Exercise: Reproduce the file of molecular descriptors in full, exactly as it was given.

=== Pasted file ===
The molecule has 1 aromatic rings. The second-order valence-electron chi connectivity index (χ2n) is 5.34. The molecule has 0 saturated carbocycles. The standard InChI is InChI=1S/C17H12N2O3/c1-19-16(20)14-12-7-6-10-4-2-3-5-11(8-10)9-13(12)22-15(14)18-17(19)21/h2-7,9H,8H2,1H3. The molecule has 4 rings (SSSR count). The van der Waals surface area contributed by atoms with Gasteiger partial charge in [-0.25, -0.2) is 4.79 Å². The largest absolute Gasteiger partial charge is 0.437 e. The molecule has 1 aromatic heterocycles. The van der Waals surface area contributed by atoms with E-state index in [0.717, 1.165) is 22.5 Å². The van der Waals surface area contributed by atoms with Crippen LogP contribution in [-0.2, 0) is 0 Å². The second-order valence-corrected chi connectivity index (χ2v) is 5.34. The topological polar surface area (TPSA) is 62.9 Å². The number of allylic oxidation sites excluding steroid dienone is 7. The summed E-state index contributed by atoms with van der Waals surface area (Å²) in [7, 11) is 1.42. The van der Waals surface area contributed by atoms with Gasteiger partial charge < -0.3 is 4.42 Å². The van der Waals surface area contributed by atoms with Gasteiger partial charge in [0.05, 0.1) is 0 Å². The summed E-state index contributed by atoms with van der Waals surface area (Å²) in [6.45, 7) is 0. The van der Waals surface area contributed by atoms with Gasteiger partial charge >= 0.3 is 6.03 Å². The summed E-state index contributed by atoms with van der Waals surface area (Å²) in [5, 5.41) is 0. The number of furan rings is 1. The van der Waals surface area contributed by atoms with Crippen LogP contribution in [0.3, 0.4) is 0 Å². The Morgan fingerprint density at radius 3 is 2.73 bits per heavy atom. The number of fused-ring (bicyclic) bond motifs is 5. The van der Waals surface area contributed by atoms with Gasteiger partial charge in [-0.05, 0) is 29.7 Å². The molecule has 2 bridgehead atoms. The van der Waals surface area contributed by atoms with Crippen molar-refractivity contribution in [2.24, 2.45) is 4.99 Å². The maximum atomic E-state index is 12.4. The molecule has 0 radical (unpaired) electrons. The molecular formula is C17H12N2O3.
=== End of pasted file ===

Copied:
The molecule has 1 aromatic rings. The second-order valence-electron chi connectivity index (χ2n) is 5.34. The molecule has 0 saturated carbocycles. The standard InChI is InChI=1S/C17H12N2O3/c1-19-16(20)14-12-7-6-10-4-2-3-5-11(8-10)9-13(12)22-15(14)18-17(19)21/h2-7,9H,8H2,1H3. The molecule has 4 rings (SSSR count). The van der Waals surface area contributed by atoms with Gasteiger partial charge in [-0.25, -0.2) is 4.79 Å². The largest absolute Gasteiger partial charge is 0.437 e. The molecule has 1 aromatic heterocycles. The van der Waals surface area contributed by atoms with E-state index in [0.717, 1.165) is 22.5 Å². The van der Waals surface area contributed by atoms with Crippen LogP contribution in [-0.2, 0) is 0 Å². The second-order valence-corrected chi connectivity index (χ2v) is 5.34. The topological polar surface area (TPSA) is 62.9 Å². The number of allylic oxidation sites excluding steroid dienone is 7. The summed E-state index contributed by atoms with van der Waals surface area (Å²) in [7, 11) is 1.42. The van der Waals surface area contributed by atoms with Gasteiger partial charge < -0.3 is 4.42 Å². The van der Waals surface area contributed by atoms with Gasteiger partial charge in [0.05, 0.1) is 0 Å². The summed E-state index contributed by atoms with van der Waals surface area (Å²) in [6.45, 7) is 0. The van der Waals surface area contributed by atoms with Gasteiger partial charge >= 0.3 is 6.03 Å². The summed E-state index contributed by atoms with van der Waals surface area (Å²) in [5, 5.41) is 0. The number of furan rings is 1. The van der Waals surface area contributed by atoms with Crippen LogP contribution in [0.3, 0.4) is 0 Å². The Morgan fingerprint density at radius 3 is 2.73 bits per heavy atom. The number of fused-ring (bicyclic) bond motifs is 5. The van der Waals surface area contributed by atoms with Gasteiger partial charge in [-0.05, 0) is 29.7 Å². The molecule has 2 bridgehead atoms. The van der Waals surface area contributed by atoms with Crippen molar-refractivity contribution in [2.24, 2.45) is 4.99 Å². The maximum atomic E-state index is 12.4. The molecule has 0 radical (unpaired) electrons. The molecular formula is C17H12N2O3.